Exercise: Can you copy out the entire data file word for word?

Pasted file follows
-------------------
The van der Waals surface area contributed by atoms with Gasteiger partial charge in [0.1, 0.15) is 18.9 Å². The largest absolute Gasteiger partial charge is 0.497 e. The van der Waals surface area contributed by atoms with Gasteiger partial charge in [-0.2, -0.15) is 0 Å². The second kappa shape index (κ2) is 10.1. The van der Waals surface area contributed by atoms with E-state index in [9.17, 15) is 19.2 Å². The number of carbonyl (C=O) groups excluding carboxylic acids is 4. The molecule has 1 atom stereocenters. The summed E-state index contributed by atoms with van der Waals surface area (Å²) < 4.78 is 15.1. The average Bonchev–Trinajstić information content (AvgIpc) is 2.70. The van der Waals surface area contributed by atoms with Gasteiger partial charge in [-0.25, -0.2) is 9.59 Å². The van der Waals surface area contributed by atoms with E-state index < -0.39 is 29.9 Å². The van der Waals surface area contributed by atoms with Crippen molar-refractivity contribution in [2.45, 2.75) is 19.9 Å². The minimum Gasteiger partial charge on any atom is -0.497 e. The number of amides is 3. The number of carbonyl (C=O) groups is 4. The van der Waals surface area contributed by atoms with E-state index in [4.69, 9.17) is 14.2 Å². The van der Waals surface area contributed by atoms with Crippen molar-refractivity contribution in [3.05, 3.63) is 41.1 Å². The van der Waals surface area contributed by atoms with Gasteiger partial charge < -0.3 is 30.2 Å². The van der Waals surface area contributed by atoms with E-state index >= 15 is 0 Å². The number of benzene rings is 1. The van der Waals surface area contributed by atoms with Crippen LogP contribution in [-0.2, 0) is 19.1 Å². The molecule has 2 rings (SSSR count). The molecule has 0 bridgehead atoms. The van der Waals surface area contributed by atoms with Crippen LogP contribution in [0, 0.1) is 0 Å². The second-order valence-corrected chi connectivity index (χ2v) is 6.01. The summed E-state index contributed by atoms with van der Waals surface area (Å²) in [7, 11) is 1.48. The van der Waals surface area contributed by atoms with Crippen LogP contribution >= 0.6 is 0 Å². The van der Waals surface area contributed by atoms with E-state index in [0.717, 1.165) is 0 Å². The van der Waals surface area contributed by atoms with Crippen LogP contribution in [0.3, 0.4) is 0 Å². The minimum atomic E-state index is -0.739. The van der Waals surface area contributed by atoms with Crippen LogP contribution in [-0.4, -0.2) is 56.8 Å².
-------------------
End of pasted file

The van der Waals surface area contributed by atoms with Gasteiger partial charge in [0.1, 0.15) is 18.9 Å². The largest absolute Gasteiger partial charge is 0.497 e. The van der Waals surface area contributed by atoms with Gasteiger partial charge in [-0.2, -0.15) is 0 Å². The second kappa shape index (κ2) is 10.1. The van der Waals surface area contributed by atoms with E-state index in [9.17, 15) is 19.2 Å². The number of carbonyl (C=O) groups excluding carboxylic acids is 4. The molecule has 1 atom stereocenters. The summed E-state index contributed by atoms with van der Waals surface area (Å²) < 4.78 is 15.1. The average Bonchev–Trinajstić information content (AvgIpc) is 2.70. The van der Waals surface area contributed by atoms with Gasteiger partial charge in [-0.25, -0.2) is 9.59 Å². The van der Waals surface area contributed by atoms with E-state index < -0.39 is 29.9 Å². The van der Waals surface area contributed by atoms with Crippen molar-refractivity contribution in [2.45, 2.75) is 19.9 Å². The minimum Gasteiger partial charge on any atom is -0.497 e. The number of amides is 3. The number of carbonyl (C=O) groups is 4. The van der Waals surface area contributed by atoms with E-state index in [4.69, 9.17) is 14.2 Å². The van der Waals surface area contributed by atoms with Crippen molar-refractivity contribution in [3.05, 3.63) is 41.1 Å². The van der Waals surface area contributed by atoms with Gasteiger partial charge < -0.3 is 30.2 Å². The van der Waals surface area contributed by atoms with E-state index >= 15 is 0 Å². The number of benzene rings is 1. The van der Waals surface area contributed by atoms with Crippen LogP contribution in [-0.2, 0) is 19.1 Å². The molecule has 2 rings (SSSR count). The molecule has 0 bridgehead atoms. The van der Waals surface area contributed by atoms with Crippen LogP contribution in [0, 0.1) is 0 Å². The second-order valence-corrected chi connectivity index (χ2v) is 6.01. The summed E-state index contributed by atoms with van der Waals surface area (Å²) in [7, 11) is 1.48. The van der Waals surface area contributed by atoms with Crippen LogP contribution >= 0.6 is 0 Å². The van der Waals surface area contributed by atoms with E-state index in [0.717, 1.165) is 0 Å². The van der Waals surface area contributed by atoms with Crippen LogP contribution in [0.3, 0.4) is 0 Å². The minimum atomic E-state index is -0.739. The van der Waals surface area contributed by atoms with Crippen LogP contribution in [-0.4, -0.2) is 56.8 Å².